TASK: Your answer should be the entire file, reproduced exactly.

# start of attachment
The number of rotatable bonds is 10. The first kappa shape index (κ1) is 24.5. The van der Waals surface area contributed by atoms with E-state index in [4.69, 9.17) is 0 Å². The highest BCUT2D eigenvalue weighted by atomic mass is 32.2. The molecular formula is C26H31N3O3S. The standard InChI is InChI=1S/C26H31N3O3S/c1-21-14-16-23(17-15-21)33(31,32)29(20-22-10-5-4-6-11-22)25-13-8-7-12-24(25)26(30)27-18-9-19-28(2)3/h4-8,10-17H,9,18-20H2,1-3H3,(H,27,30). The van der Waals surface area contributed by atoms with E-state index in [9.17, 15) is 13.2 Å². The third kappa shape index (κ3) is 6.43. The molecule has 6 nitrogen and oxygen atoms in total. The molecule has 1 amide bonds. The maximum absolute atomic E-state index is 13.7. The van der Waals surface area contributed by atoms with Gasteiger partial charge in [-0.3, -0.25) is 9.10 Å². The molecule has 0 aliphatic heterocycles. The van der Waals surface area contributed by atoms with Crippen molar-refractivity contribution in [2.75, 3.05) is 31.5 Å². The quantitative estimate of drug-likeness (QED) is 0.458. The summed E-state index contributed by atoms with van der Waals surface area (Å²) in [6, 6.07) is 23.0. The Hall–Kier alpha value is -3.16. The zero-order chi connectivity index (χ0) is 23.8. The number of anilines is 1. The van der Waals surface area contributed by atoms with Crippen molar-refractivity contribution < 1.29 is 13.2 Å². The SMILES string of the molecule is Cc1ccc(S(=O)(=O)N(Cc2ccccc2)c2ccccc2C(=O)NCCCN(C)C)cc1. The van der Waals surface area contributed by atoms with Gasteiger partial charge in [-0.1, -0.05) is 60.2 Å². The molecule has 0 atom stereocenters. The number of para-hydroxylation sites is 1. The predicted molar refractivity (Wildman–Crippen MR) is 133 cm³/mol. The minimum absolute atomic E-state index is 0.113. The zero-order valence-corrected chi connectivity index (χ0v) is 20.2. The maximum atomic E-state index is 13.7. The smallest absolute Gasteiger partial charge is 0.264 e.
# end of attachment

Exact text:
The number of rotatable bonds is 10. The first kappa shape index (κ1) is 24.5. The van der Waals surface area contributed by atoms with E-state index in [4.69, 9.17) is 0 Å². The highest BCUT2D eigenvalue weighted by atomic mass is 32.2. The molecular formula is C26H31N3O3S. The standard InChI is InChI=1S/C26H31N3O3S/c1-21-14-16-23(17-15-21)33(31,32)29(20-22-10-5-4-6-11-22)25-13-8-7-12-24(25)26(30)27-18-9-19-28(2)3/h4-8,10-17H,9,18-20H2,1-3H3,(H,27,30). The van der Waals surface area contributed by atoms with E-state index in [9.17, 15) is 13.2 Å². The third kappa shape index (κ3) is 6.43. The molecule has 6 nitrogen and oxygen atoms in total. The molecule has 1 amide bonds. The maximum absolute atomic E-state index is 13.7. The van der Waals surface area contributed by atoms with Gasteiger partial charge in [-0.3, -0.25) is 9.10 Å². The molecule has 0 aliphatic heterocycles. The van der Waals surface area contributed by atoms with Crippen molar-refractivity contribution in [2.75, 3.05) is 31.5 Å². The quantitative estimate of drug-likeness (QED) is 0.458. The summed E-state index contributed by atoms with van der Waals surface area (Å²) in [6, 6.07) is 23.0. The Hall–Kier alpha value is -3.16. The zero-order chi connectivity index (χ0) is 23.8. The number of anilines is 1. The van der Waals surface area contributed by atoms with Crippen molar-refractivity contribution < 1.29 is 13.2 Å². The SMILES string of the molecule is Cc1ccc(S(=O)(=O)N(Cc2ccccc2)c2ccccc2C(=O)NCCCN(C)C)cc1. The van der Waals surface area contributed by atoms with Gasteiger partial charge in [-0.1, -0.05) is 60.2 Å². The molecule has 0 atom stereocenters. The number of para-hydroxylation sites is 1. The predicted molar refractivity (Wildman–Crippen MR) is 133 cm³/mol. The minimum absolute atomic E-state index is 0.113. The zero-order valence-corrected chi connectivity index (χ0v) is 20.2. The maximum atomic E-state index is 13.7. The smallest absolute Gasteiger partial charge is 0.264 e.